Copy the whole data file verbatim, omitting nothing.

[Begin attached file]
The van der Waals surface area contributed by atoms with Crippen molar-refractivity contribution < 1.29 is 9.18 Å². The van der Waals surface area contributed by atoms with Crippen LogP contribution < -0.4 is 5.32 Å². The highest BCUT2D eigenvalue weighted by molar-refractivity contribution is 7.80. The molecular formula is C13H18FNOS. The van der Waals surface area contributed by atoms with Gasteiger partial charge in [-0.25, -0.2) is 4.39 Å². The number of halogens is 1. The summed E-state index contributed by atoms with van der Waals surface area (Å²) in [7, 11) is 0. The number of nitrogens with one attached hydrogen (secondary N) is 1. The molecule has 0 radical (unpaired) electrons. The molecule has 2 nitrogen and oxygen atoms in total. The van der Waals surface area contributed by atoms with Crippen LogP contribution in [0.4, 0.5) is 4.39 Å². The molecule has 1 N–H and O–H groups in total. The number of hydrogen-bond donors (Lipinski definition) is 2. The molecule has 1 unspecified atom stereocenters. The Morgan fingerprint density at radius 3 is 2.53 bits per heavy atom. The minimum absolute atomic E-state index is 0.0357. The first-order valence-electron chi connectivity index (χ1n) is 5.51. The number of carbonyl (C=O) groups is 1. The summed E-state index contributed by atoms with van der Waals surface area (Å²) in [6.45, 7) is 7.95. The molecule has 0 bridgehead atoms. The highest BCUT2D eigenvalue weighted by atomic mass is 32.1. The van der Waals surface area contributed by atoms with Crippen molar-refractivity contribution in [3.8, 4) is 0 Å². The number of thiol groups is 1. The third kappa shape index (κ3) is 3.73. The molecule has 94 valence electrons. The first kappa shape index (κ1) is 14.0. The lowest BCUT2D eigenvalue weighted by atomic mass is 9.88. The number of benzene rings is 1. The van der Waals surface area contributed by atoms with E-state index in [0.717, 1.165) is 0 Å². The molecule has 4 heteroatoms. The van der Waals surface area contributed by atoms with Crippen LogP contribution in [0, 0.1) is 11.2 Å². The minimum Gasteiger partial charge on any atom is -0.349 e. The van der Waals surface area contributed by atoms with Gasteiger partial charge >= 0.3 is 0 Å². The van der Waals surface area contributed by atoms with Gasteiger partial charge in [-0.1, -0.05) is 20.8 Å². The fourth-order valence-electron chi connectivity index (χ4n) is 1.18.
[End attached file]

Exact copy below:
The van der Waals surface area contributed by atoms with Crippen molar-refractivity contribution < 1.29 is 9.18 Å². The van der Waals surface area contributed by atoms with Crippen LogP contribution < -0.4 is 5.32 Å². The highest BCUT2D eigenvalue weighted by molar-refractivity contribution is 7.80. The molecular formula is C13H18FNOS. The van der Waals surface area contributed by atoms with Gasteiger partial charge in [-0.25, -0.2) is 4.39 Å². The number of halogens is 1. The summed E-state index contributed by atoms with van der Waals surface area (Å²) in [7, 11) is 0. The number of nitrogens with one attached hydrogen (secondary N) is 1. The molecule has 0 radical (unpaired) electrons. The molecule has 2 nitrogen and oxygen atoms in total. The van der Waals surface area contributed by atoms with Crippen LogP contribution in [0.4, 0.5) is 4.39 Å². The molecule has 1 N–H and O–H groups in total. The number of hydrogen-bond donors (Lipinski definition) is 2. The molecule has 1 unspecified atom stereocenters. The Morgan fingerprint density at radius 3 is 2.53 bits per heavy atom. The minimum absolute atomic E-state index is 0.0357. The first-order valence-electron chi connectivity index (χ1n) is 5.51. The number of carbonyl (C=O) groups is 1. The summed E-state index contributed by atoms with van der Waals surface area (Å²) in [6.45, 7) is 7.95. The molecule has 0 bridgehead atoms. The highest BCUT2D eigenvalue weighted by atomic mass is 32.1. The van der Waals surface area contributed by atoms with Crippen molar-refractivity contribution in [3.8, 4) is 0 Å². The number of thiol groups is 1. The third kappa shape index (κ3) is 3.73. The molecule has 94 valence electrons. The first kappa shape index (κ1) is 14.0. The lowest BCUT2D eigenvalue weighted by atomic mass is 9.88. The number of benzene rings is 1. The van der Waals surface area contributed by atoms with E-state index in [0.717, 1.165) is 0 Å². The molecule has 4 heteroatoms. The van der Waals surface area contributed by atoms with Crippen LogP contribution in [0, 0.1) is 11.2 Å². The minimum Gasteiger partial charge on any atom is -0.349 e. The van der Waals surface area contributed by atoms with Gasteiger partial charge >= 0.3 is 0 Å². The van der Waals surface area contributed by atoms with Gasteiger partial charge in [-0.1, -0.05) is 20.8 Å². The fourth-order valence-electron chi connectivity index (χ4n) is 1.18.